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Celtis paniculata

Family

Cannabaceae

Botanical Name

Celtis paniculata (Endl.) Planch.

Planchon, J.E. (1848) Annales des Sciences Naturelles, Botanique ser. 3, 10: 305. Type: ?.

Synonyms

Solenostigma paniculata Endl., Prodromus Florae Norfolkicae: 42(1833), Type: Crescit in insula Norfolk, mense Novembri Florens (Ferd. Bauer.). Celtis ingens F.Muell., Fragmenta Phytographiae Australiae 4: 88(1864), Type: Ad flumen Hastings River, Dr. Beckler; ad flumina Richmond et Clarence River, C. Moore; ad sinum Moreton Bay, F.M.; ad sinum Edgecombe Bay, Dallachy.

Common name

Investigator Tree; Silky Keltis; Native Celtis; Native Hackberry; Silky Celtis; Celtis, Silky; Tripewood

Stem

Blaze speckling quite conspicuous resembling salt and pepper. Blaze odour rather unpleasant resembling that of Poison Peach (Trema aspera). Fibrous stripes normally visible in the blaze.

Leaves

Leaf blades about 4.5-12 x 1.2-5.5 cm. Basal pair of lateral veins often imparting a 3-veined appearance to the leaf. Oil dots visible with a lens and just visible to the naked eye. Stipules caducous.

Flowers

Male inflorescence paniculate with about 30-60 flowers, each flower about 1-1.5 mm diam. Stigmatic arms bilobed in female flowers. Female inflorescence racemose, with about 5-10 flowers, each flower about 2 x 1 mm.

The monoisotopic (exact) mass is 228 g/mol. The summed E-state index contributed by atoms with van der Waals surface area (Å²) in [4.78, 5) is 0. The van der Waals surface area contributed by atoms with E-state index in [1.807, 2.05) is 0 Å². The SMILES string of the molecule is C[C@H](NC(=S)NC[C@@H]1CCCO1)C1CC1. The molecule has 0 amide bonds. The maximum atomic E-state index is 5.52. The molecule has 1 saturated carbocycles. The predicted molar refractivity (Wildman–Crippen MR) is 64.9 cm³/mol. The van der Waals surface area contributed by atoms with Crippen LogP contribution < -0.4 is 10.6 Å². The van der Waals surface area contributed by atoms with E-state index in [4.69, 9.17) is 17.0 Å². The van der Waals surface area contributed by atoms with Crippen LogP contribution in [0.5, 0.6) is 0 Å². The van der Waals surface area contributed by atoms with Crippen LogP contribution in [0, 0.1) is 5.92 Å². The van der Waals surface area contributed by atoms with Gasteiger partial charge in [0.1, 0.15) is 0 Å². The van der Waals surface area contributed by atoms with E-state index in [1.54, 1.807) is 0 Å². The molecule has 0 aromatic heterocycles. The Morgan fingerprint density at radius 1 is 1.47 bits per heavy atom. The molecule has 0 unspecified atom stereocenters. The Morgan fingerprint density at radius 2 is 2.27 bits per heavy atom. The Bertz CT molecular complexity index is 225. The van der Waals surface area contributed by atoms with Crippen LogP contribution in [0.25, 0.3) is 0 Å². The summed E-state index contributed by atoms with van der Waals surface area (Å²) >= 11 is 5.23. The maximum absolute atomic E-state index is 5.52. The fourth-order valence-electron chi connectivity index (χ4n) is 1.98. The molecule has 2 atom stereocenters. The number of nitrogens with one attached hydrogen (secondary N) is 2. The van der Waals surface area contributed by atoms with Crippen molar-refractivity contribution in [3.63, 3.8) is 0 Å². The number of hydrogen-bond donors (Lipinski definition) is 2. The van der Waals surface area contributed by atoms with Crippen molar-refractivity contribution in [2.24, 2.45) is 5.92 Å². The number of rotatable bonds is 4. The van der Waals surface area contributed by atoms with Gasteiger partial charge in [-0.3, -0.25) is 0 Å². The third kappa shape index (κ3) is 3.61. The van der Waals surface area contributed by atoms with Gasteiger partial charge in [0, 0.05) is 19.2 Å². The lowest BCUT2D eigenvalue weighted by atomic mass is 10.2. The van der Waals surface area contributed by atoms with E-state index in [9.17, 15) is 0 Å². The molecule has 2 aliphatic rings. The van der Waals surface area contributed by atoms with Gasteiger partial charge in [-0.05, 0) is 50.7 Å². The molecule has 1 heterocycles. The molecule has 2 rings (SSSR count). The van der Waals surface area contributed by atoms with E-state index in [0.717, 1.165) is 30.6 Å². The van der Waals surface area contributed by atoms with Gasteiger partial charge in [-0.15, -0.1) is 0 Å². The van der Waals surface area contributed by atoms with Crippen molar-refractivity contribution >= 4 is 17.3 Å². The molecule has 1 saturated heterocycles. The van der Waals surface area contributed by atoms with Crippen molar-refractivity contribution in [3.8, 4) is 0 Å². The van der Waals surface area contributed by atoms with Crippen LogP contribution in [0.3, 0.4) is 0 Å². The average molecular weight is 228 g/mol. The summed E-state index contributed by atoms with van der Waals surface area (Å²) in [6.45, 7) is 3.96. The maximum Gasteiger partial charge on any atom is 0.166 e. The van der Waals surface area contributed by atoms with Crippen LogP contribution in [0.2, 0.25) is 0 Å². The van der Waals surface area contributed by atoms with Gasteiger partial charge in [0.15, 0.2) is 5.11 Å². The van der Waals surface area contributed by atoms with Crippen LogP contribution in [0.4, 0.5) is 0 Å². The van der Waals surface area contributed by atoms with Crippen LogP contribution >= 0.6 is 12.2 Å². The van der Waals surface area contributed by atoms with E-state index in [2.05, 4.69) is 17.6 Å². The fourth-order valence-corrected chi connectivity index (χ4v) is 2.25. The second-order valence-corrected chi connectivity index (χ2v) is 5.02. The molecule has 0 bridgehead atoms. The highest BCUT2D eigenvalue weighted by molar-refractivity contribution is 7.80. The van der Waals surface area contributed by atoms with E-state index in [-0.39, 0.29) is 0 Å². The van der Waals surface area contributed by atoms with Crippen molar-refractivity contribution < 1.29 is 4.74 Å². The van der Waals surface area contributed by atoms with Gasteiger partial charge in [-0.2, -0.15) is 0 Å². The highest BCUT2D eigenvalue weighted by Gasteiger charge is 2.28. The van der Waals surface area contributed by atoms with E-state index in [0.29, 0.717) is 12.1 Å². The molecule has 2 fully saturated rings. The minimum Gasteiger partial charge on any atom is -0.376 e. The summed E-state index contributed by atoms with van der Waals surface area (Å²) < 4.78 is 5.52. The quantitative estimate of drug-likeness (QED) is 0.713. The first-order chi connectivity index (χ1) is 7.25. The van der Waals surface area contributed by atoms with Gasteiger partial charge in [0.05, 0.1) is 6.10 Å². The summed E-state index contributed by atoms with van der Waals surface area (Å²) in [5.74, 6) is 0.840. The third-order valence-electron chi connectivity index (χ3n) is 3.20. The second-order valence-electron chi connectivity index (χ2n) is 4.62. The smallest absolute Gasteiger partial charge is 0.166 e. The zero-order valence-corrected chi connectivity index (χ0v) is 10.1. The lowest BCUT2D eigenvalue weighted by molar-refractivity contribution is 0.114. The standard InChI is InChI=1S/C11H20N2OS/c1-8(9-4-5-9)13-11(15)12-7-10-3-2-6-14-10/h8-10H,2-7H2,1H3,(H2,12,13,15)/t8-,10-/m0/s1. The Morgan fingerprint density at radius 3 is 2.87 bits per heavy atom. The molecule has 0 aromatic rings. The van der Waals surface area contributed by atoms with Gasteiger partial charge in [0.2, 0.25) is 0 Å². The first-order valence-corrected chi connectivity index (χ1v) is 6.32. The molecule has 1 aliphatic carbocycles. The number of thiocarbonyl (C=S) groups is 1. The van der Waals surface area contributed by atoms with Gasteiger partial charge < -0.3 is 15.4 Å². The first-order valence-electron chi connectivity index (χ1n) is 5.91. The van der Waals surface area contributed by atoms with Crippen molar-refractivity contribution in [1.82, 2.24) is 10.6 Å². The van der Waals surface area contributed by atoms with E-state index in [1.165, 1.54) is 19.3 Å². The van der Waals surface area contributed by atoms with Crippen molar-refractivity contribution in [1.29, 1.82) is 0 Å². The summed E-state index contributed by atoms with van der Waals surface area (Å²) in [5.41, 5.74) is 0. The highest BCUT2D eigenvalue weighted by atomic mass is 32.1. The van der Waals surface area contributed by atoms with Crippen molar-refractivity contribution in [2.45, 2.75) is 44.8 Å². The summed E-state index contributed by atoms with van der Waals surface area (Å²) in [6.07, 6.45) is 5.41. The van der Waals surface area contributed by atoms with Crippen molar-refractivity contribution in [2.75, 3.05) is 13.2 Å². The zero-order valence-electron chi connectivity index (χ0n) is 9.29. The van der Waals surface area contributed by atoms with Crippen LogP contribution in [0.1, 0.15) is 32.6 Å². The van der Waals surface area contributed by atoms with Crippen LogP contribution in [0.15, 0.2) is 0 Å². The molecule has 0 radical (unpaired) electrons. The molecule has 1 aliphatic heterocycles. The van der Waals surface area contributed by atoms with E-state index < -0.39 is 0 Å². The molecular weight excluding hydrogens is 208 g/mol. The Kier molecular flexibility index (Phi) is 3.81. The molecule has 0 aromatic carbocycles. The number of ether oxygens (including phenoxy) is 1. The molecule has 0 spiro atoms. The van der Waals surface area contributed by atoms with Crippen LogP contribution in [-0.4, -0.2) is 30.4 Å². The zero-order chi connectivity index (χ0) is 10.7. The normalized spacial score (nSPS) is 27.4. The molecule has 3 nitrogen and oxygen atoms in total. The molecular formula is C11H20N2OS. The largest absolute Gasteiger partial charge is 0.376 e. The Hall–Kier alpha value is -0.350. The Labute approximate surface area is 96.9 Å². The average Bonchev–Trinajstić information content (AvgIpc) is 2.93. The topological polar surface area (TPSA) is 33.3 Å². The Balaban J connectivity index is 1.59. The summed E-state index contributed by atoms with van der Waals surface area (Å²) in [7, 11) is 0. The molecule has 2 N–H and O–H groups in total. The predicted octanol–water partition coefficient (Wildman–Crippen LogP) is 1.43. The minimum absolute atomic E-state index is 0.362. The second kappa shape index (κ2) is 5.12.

Fruit

Fruits globular, about 9-11 mm diam., endocarp marked by reticulate ridges. Cotyledons crumpled and folded.

Seedlings

Cotyledons large, about 30 x 25 mm, apex divided into two large acute lobes. First pair of leaves lanceolate, margin with about 0-4 rather obscure crenate teeth on each side. At the tenth leaf stage: leaf blade ovate, apex acuminate; a few hairs present on the petiole; stipules elongate-triangular, papery and caducous.

Distribution and Ecology

Occurs in NT, CYP, NEQ and southwards as far as coastal central New South Wales. Altitudinal range in CYP and NEQ from sea level to 800 m. Grows in vine thickets, beach forest, monsoon forest and drier, more seasonal rain forest. Also occurs in Malesia, the Solomon Islands, New Caledonia and the Pacific islands.

Natural History

Food plant for the larval stages of the Common Aeroplane and Tailed Emperor Butterflies. Common & Waterhouse (1981).

Produces a useful general purpose timber. Wood specific gravity 0.70. Cause et al. (1989).

NT

X

CYP

X

NEQ

X

Tree

X

RFK Code

115